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FILM REVIEW | LIVING

Living, an English language remake of legendary filmmaker Akira Kurosawa’s 1952 film Ikiru, had its premiere at Sundance. It’s a quiet contemplation of life and what can happen when we have to face our own mortality.


Written by Alex Gilston

Living finds us with Mr Williams (Bill Nighy) a public works manager, leading a quiet existence, who finds out that he only has six months to live. He then tries to go on a journey of self discovery, trying to fulfill his purpose knowing that his time is running out. The story shines through due to its simplicity, the most interesting moments coming through the study of Bill Nighy’s character. There is always an apprehension to be had when remaking a classic film but the story of Ikiru is universal and actually fits very well into the way Living molds it.


Bill Nighy is massively impressive as Mr Williams. It’s the perfect casting as Nighy holds a stoicism that it’s hard to think any other older actor would be able to pull off. It’s such a quiet performance whilst he is still able to portray the existential dread that one would feel in his situation. Living is split between his intersections with two people, Sutherland (Tom Burke) and Margaret (Aimee Lou Wood). Both offering different lessons on what he has been missing out on in life and also dealing with his estranged relationship with his son. The last aspect of the story deals with Mr Williams searching for a purpose and also with leaving a legacy behind once he has gone. It’s cleverly put together and ends up throwing an emotional gut punch in the films closing moments,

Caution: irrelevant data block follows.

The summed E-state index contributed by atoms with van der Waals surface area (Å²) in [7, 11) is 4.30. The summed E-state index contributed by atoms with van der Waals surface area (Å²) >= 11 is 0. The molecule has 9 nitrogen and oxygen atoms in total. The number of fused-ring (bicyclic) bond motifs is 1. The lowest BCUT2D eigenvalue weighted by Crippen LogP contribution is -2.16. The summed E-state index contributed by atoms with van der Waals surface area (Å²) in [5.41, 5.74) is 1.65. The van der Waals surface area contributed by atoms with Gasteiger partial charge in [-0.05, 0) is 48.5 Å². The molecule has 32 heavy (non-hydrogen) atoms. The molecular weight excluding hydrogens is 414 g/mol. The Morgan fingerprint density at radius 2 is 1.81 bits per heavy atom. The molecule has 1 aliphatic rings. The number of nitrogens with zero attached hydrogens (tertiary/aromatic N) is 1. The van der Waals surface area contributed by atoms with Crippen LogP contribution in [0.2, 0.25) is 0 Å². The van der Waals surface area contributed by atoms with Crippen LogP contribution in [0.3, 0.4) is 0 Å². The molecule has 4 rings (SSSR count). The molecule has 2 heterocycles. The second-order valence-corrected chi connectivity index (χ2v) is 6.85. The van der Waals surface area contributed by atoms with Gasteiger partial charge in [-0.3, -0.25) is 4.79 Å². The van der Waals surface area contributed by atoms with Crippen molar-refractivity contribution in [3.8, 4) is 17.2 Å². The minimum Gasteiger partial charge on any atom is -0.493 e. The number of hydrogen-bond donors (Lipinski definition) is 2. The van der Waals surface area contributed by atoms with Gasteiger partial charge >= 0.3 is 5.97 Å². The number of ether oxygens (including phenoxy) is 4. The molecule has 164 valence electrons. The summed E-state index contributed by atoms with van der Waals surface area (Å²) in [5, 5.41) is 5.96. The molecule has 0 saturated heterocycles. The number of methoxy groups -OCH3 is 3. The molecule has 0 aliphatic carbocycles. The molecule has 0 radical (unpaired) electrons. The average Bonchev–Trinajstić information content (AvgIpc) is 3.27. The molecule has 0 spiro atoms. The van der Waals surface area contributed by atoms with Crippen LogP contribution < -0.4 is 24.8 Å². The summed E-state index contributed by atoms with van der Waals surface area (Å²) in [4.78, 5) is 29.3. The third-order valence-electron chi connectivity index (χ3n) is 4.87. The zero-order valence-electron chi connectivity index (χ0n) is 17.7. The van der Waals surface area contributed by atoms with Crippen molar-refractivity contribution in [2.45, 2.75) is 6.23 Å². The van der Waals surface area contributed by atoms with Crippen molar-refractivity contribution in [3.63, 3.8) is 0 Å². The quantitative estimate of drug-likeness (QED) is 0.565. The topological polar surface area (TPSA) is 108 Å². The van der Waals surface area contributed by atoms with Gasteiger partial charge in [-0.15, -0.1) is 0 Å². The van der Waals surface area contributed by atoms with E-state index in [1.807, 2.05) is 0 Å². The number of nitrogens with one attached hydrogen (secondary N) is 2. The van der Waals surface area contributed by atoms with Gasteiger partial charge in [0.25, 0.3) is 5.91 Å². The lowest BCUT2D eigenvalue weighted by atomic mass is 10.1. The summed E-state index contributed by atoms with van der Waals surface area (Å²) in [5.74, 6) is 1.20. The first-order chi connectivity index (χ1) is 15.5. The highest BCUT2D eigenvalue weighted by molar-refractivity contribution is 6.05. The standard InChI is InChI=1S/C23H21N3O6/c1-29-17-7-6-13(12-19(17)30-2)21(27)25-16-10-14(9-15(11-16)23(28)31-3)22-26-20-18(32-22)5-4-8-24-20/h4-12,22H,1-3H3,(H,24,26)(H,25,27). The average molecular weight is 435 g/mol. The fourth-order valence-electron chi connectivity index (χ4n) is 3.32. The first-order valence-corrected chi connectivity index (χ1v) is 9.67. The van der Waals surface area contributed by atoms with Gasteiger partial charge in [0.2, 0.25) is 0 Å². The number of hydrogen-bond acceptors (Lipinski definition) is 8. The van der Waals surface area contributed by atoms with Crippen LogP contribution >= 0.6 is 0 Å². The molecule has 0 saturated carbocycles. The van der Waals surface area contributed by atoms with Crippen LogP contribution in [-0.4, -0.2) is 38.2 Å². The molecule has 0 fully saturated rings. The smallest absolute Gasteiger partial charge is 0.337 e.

Living is a film about life and death, about making the most of what we have whilst we have it, and helped by Bill Nighy’s calmly emotional performance it leaves you thinking about the most important thing there is and that simply is, living.


STAR RATING





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